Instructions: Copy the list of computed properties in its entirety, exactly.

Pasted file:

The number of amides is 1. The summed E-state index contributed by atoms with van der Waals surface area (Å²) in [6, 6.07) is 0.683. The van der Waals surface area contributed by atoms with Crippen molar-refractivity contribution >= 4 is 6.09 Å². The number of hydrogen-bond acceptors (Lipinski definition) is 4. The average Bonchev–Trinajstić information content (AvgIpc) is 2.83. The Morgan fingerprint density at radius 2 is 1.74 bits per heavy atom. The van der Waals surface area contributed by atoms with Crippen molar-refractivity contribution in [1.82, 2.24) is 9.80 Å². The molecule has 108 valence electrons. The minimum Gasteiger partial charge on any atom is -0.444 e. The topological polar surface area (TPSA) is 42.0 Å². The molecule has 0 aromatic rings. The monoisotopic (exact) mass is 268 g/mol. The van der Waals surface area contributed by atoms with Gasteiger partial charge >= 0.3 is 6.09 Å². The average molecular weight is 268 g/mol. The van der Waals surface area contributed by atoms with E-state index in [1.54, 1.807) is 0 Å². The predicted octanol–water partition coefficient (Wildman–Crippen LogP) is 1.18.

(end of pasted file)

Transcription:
The number of amides is 1. The summed E-state index contributed by atoms with van der Waals surface area (Å²) in [6, 6.07) is 0.683. The van der Waals surface area contributed by atoms with Crippen molar-refractivity contribution >= 4 is 6.09 Å². The number of hydrogen-bond acceptors (Lipinski definition) is 4. The average Bonchev–Trinajstić information content (AvgIpc) is 2.83. The Morgan fingerprint density at radius 2 is 1.74 bits per heavy atom. The van der Waals surface area contributed by atoms with Crippen molar-refractivity contribution in [1.82, 2.24) is 9.80 Å². The molecule has 108 valence electrons. The minimum Gasteiger partial charge on any atom is -0.444 e. The topological polar surface area (TPSA) is 42.0 Å². The molecule has 0 aromatic rings. The monoisotopic (exact) mass is 268 g/mol. The van der Waals surface area contributed by atoms with Gasteiger partial charge >= 0.3 is 6.09 Å². The average molecular weight is 268 g/mol. The van der Waals surface area contributed by atoms with E-state index in [1.54, 1.807) is 0 Å². The predicted octanol–water partition coefficient (Wildman–Crippen LogP) is 1.18.